Use this broth in stuffing and gravy.

Preparation time 5 minutes
Serves 2quarts

2 qt organic chicken broth
4 c water
Wing tips, neck, and giblets (excluding liver) from turkey
1 onion, peeled and quartered
1 lg carrot, quartered
1 bay leaf

Place all ingredients in a large stockpot and bring to a boil; lower heat and gently simmer at least 1 hours. Strain and skim off any fat. If desired, chop up giblet meat and add to gravy.

Herbed Carrot Salad

To allow the strong flavors in the dressing to blend, let it sit for a couple of hours. Toss the dressing with freshly steamed carrots shortly before serving.

Preparation time 20 minutes
Serves 8 to 10

1 t cumin seed
1/4 c cilantro leaves, finely chopped
Scant 1/4 cup mint, finely chopped
1/2 t salt
1/4 c olive oil
2 T red wine vinegar
1/4 t white sugar
3 pounds carrots, scrubbed and thinly sliced (about 18 carrots)
1/4 c plain yogurt
Freshly grated black pepper

1. Using a mortar and pestle or a spice grinder, grind cumin seed to a coarse powder. Transfer to a bowl or glass jar and stir in green herbs and salt, pressing herbs with the back of a spoon to crush them. Add oil, vinegar, and sugar, and mix well. Seal and let stand in refrigerator 1 hours or up to 6 hours to let flavors blend.

2. Steam carrots. Before serving, remove dressing from refrigerator and stir in yogurt. In a medium bowl, combine the carrots, dressing, and pepper, and toss well. Serve warm or at room temperature.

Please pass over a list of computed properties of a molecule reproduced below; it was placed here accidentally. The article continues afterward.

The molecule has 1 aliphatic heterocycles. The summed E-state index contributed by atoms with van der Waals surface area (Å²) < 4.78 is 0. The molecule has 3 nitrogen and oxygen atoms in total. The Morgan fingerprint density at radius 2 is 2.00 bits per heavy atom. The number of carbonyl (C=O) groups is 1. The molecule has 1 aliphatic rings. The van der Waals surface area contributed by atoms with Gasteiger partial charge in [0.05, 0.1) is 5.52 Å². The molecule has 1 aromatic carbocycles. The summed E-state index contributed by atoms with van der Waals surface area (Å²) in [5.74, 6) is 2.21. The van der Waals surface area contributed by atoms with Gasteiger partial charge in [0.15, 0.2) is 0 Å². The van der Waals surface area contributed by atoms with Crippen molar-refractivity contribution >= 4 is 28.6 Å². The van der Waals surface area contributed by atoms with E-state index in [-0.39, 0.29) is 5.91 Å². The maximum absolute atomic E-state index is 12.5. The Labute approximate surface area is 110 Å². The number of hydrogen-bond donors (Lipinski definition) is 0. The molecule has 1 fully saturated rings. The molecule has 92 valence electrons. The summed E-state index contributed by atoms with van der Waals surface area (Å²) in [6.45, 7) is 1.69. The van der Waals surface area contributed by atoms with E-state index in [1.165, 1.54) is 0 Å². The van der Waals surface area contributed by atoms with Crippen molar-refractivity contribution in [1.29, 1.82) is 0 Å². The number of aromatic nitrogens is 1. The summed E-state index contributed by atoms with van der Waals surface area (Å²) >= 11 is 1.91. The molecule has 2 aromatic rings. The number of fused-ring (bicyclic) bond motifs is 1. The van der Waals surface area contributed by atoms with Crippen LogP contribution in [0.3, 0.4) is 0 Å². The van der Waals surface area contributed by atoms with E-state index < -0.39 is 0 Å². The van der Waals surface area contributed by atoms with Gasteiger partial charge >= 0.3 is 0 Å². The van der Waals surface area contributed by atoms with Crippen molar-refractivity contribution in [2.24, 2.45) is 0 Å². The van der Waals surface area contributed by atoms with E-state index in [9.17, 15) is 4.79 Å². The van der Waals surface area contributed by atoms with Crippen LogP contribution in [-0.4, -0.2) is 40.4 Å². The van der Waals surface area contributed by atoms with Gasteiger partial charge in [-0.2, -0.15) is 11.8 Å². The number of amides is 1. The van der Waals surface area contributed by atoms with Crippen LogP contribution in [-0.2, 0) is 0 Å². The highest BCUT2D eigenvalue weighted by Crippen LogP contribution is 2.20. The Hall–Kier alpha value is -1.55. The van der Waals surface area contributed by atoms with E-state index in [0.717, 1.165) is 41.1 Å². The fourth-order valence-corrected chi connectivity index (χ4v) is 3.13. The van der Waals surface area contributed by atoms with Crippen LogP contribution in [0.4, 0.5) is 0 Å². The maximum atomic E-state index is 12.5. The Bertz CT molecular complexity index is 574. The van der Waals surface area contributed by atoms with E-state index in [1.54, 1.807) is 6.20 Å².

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2 Responses to “Organic Christmas Recipes”

  1. Trudy Clarke

    Recipes look very interesting and will definitely give them a try for this years dinner.

    Reply
  2. Beeja Wilson

    Thanks for posting this (6 years ago)! Ever since Organic Style went out of print I’ve periodically lost and then found this article that I had torn from the pages. I even went to the library once and copied it from the archives. So nice in a pinch to just have it online to refer to, as it’s pretty much my go-to Thanksgiving method (with changes that have happened here and there over the years, like lemon juice–local to SoCal–instead of ginger–decidedly not local, since famers around here just don’t seem to grow it for whatever reason–for the sweet potatoes, and just not bothering with the brussels sprouts, which were a pain in the neck).

    Reply